I am somewhat relieved that no-one in my household requires a special diet. We have no allergies to contend with - just the usual aversions and picky palates, which are easily (generally) dealt with. I know if I had to, I could cope with peanut-free or gluten-free but it's so nice to be able to cook with whatever ingredients happen to strike my fancy.
I didn't set out for this to be a gluten-free baking kind of weekend but that's how it ended up. I baked a gluten-free chocolate cake for a potluck and then on Sunday tried my hand at making a gluten-free apple pie. Here are the recipes, both of which I would recommend whether you are gluten-free by necessity or just curious to try something different.
First the cake. I found this recipe on a blog called Home to Heather. I was intrigued by the use of quinoa which I've just discovered and have managed to feed my family several times without incident, despite not having disguised it as chocolate. Here, quinoa is used in place of flour to make a fudgy chocolate cake that is super moist. All you need to do is make up a batch of quinoa (much like cooking rice) then wait for it to cool. Into the blender it goes with water, milk, eggs, vanilla and vegetable oil. Once you blend it together you really can't tell that the thick batter you've created is mostly quinoa! Once you add the dry ingredients (including sugar and cocoa powder) it looks like regular ol' cake batter.
I quite liked the taste of this cake which I didn't ice or embellish in any way (and forgot to photograph...which is very unlike me, but there you go). Some powdered sugar or cut-up fruit would be great alongside. I used Trader Joe's organic quinoa which seemed to give the cake a somewhat nutty taste. Not unpleasant, just different from your usual chocolate cake flavour. Overall - a success. I would - and did - eat a piece even with 'regular' chocolate cake on offer.
On to the apple pie. Last October I saw a recipe in the Saturday Globe & Mail for a gluten-free (whole grain crusted) apple pie created by Michael Smith, a chef I quite enjoy, having used one of his cookbooks on several occasions. So last October, feeling very ambitious, I bought a bag of ground almond meal and rice flour to give this pie a go. Then things happened. Halloween. Snow. More snow. Snow that wouldn't stop. Spring finally came. And the gluten-free apple pie project kind of got forgotten. Fast forward to this October and I'm cleaning my pantry. I've glanced up at my (expensive) bags of ground almond meal and rice flour a few times this past year but never felt inspired enough to see things through. This Sunday I decided to make the pie. (I may have taken my inspiration from the fact that my almond meal and rice flour were drawing close to their expiry dates.)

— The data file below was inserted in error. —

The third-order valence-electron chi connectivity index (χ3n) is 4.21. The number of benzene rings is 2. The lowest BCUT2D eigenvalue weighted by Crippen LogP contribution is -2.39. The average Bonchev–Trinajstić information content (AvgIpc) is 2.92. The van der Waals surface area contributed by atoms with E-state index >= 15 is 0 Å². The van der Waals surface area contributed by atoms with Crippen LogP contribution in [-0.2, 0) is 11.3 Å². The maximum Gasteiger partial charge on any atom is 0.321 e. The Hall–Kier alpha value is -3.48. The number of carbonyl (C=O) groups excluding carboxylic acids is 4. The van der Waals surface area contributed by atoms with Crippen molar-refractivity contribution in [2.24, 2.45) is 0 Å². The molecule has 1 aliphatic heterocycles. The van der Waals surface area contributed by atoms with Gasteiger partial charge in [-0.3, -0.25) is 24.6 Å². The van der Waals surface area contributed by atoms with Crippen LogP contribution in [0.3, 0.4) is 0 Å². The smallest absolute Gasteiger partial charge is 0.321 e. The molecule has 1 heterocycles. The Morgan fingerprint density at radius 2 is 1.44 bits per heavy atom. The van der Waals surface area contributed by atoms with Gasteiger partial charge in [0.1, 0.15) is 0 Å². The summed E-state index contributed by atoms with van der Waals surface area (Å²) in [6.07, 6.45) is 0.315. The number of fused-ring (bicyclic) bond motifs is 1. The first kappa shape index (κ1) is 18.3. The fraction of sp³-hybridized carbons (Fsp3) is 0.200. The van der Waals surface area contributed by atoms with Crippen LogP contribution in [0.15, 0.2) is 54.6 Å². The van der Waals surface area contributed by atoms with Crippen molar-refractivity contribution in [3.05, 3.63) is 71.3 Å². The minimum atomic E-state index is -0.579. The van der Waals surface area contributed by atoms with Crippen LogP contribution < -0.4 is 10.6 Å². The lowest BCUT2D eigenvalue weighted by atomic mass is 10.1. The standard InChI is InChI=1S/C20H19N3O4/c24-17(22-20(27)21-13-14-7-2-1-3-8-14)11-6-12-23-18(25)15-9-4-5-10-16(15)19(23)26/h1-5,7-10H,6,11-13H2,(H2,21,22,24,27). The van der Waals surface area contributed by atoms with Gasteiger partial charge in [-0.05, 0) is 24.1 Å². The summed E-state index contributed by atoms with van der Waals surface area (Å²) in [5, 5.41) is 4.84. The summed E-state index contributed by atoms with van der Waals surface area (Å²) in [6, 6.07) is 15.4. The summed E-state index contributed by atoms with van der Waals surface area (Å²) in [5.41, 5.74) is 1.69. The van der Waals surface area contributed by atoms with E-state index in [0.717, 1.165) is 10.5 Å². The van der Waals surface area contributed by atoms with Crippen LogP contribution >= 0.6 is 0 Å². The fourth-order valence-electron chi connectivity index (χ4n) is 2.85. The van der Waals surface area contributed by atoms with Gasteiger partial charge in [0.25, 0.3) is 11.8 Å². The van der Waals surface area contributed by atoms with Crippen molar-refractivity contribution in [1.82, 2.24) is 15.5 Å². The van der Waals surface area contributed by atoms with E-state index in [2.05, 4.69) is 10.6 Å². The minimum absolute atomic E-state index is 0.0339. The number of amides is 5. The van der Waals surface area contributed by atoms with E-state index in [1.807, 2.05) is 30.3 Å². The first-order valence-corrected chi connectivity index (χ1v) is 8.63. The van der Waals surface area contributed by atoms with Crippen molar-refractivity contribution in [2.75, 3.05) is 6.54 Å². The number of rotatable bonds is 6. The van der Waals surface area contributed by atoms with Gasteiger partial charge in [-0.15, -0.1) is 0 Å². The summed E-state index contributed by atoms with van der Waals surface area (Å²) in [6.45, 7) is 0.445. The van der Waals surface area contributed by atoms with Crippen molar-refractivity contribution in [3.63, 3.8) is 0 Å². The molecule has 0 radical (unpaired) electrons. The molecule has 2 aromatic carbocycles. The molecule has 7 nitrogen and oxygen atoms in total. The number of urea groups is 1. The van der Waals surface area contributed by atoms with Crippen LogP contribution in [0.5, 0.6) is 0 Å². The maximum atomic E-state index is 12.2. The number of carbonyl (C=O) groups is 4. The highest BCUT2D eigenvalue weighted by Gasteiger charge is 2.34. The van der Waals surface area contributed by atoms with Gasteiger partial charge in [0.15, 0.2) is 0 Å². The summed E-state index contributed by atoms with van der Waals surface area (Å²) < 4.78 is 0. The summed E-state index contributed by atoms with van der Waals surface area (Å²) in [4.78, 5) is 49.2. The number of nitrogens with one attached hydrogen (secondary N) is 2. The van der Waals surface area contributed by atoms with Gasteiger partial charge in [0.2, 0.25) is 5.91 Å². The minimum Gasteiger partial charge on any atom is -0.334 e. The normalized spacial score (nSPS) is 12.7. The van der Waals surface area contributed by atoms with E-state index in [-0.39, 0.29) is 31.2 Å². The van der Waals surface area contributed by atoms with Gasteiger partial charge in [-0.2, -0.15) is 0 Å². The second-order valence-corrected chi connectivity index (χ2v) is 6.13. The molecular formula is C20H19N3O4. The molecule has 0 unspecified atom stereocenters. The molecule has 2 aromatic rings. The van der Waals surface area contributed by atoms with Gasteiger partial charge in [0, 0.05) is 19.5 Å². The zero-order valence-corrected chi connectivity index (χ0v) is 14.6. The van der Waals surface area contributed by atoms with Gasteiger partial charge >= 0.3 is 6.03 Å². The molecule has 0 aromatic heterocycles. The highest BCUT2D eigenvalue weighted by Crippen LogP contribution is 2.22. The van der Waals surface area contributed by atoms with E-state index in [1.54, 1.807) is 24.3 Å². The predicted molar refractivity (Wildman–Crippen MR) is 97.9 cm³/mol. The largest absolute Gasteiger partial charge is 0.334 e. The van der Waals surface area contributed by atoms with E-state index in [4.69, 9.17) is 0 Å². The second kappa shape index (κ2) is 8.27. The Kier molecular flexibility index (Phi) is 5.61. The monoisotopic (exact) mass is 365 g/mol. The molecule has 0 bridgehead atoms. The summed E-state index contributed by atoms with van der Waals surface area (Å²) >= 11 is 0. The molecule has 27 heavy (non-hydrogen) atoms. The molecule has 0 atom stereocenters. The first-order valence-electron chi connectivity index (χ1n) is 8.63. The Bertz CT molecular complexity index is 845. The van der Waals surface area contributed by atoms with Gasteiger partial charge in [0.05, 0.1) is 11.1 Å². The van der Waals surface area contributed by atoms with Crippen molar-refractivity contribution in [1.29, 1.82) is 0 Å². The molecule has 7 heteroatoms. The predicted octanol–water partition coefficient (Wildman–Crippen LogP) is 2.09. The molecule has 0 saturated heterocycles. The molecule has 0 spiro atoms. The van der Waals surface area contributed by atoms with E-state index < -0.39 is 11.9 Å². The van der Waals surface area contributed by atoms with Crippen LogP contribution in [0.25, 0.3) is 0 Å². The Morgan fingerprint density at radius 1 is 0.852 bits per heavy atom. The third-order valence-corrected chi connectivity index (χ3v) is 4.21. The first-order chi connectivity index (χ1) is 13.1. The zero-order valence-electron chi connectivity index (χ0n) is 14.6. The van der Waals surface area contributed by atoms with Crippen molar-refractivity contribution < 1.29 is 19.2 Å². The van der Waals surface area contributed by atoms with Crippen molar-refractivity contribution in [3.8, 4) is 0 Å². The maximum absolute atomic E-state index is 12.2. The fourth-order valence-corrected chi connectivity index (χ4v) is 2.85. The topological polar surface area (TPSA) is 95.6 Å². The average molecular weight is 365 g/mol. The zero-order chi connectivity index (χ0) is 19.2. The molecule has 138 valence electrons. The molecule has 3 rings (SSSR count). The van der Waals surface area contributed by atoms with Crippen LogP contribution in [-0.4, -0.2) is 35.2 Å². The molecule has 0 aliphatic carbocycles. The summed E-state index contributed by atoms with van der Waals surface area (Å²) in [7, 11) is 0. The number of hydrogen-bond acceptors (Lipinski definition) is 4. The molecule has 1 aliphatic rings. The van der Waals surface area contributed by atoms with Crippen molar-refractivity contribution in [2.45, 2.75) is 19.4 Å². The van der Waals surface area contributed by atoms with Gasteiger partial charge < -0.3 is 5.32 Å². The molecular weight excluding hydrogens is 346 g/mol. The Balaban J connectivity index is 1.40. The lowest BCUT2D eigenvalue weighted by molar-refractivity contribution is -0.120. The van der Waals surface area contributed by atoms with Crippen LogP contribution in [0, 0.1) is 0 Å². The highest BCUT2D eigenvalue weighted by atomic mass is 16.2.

I am not a big pastry fan, but I actually liked this crust:
See how oatmeal-y it us? It made the pie taste kind of like a crisp. I filled the shell with lots of Macintosh apples, which were abundant in our fruit cellar (another big part of the reason I became inspired to make this pie..someone overbought apples last week):
I can't forget to mention the cinnamon, which you can see liberally applied (along with sugar) to my apples. I was gifted some Spice Trader Ceylon Cinnamon by friends a few weeks ago. I use a lot of cinnamon at my house but it is generally of the Clubhouse variety. Ceylon Cinnamon is in a whole other league. Incredibly fragrant and obviously fresh. I'm so glad I remembered I had it on hand.
Now I'm not going to lie to you. This whole grain crust is a huge pain in the butt to place in the pie plate. The bottom crust wasn't so bad. I rolled it out on my trusty Tupperware pastry mat (circa 1977) then put my pie plate over-top and used the mat to turn the whole works upside down, so the crust made its way into the pie plate relatively intact. I still had to patch the crust a bit, but it came out looking pretty decent, as above. The top crust was not quite as easy. I finally just resigned myself to the fact that it wasn't going to be a pretty pie and into the oven she went, hoping for at least the Miss Congeniality prize, since 'Most Attractive' was not in the cards. And you know what? She didn't come out too badly:
As far as taste goes, this pie can totally compete with regular apple pie. Or at least I think it can. I'm not a huge pie fan / freak so maybe my taste buds shouldn't be your guide in this particular case. The crust is, as you might expect, quite nutty but also buttery which is a combination I can get behind. It is definitely heavier than regular pie crust but I think that works with the apples.
So that's my brief foray into gluten-free baking. A whirlwind weekend of cake and pie. Who says we don't know how to have fun around here?